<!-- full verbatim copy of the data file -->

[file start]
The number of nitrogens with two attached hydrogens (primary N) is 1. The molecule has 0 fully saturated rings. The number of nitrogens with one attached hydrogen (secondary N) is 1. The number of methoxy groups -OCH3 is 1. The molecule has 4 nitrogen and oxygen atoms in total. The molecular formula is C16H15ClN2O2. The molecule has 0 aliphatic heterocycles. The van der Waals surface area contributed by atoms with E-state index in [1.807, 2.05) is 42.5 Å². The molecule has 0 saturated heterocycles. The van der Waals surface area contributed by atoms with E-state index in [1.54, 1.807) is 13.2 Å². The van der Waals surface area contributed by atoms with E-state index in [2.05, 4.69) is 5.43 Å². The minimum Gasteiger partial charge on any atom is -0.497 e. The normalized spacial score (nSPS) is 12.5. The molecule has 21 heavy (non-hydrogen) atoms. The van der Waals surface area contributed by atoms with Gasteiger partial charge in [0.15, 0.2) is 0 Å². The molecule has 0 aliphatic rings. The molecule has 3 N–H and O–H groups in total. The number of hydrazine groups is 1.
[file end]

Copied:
The number of nitrogens with two attached hydrogens (primary N) is 1. The molecule has 0 fully saturated rings. The number of nitrogens with one attached hydrogen (secondary N) is 1. The number of methoxy groups -OCH3 is 1. The molecule has 4 nitrogen and oxygen atoms in total. The molecular formula is C16H15ClN2O2. The molecule has 0 aliphatic heterocycles. The van der Waals surface area contributed by atoms with E-state index in [1.807, 2.05) is 42.5 Å². The molecule has 0 saturated heterocycles. The van der Waals surface area contributed by atoms with E-state index in [1.54, 1.807) is 13.2 Å². The van der Waals surface area contributed by atoms with E-state index in [2.05, 4.69) is 5.43 Å². The minimum Gasteiger partial charge on any atom is -0.497 e. The normalized spacial score (nSPS) is 12.5. The molecule has 21 heavy (non-hydrogen) atoms. The van der Waals surface area contributed by atoms with Gasteiger partial charge in [0.15, 0.2) is 0 Å². The molecule has 0 aliphatic rings. The molecule has 3 N–H and O–H groups in total. The number of hydrazine groups is 1.